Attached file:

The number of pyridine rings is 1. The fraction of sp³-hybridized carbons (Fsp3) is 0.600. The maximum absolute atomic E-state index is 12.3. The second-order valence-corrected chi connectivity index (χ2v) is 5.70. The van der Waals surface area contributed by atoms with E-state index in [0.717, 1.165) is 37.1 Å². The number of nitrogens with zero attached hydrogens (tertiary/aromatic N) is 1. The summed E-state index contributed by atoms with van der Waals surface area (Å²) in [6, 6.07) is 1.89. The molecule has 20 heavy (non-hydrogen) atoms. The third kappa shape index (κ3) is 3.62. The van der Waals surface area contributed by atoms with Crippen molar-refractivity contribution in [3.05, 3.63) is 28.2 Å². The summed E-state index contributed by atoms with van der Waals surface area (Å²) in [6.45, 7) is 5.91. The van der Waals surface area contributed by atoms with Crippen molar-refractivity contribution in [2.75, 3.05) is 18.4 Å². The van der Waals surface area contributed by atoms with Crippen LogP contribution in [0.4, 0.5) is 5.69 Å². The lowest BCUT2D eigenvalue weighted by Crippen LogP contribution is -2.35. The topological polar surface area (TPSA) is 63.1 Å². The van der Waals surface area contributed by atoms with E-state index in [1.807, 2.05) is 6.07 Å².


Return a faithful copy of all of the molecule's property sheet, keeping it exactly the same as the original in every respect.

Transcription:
The number of pyridine rings is 1. The fraction of sp³-hybridized carbons (Fsp3) is 0.600. The maximum absolute atomic E-state index is 12.3. The second-order valence-corrected chi connectivity index (χ2v) is 5.70. The van der Waals surface area contributed by atoms with E-state index in [0.717, 1.165) is 37.1 Å². The number of nitrogens with zero attached hydrogens (tertiary/aromatic N) is 1. The summed E-state index contributed by atoms with van der Waals surface area (Å²) in [6, 6.07) is 1.89. The molecule has 20 heavy (non-hydrogen) atoms. The third kappa shape index (κ3) is 3.62. The van der Waals surface area contributed by atoms with Crippen molar-refractivity contribution in [3.05, 3.63) is 28.2 Å². The summed E-state index contributed by atoms with van der Waals surface area (Å²) in [6.45, 7) is 5.91. The van der Waals surface area contributed by atoms with Crippen molar-refractivity contribution in [2.75, 3.05) is 18.4 Å². The van der Waals surface area contributed by atoms with Crippen LogP contribution in [0.4, 0.5) is 5.69 Å². The lowest BCUT2D eigenvalue weighted by Crippen LogP contribution is -2.35. The topological polar surface area (TPSA) is 63.1 Å². The van der Waals surface area contributed by atoms with E-state index in [1.807, 2.05) is 6.07 Å².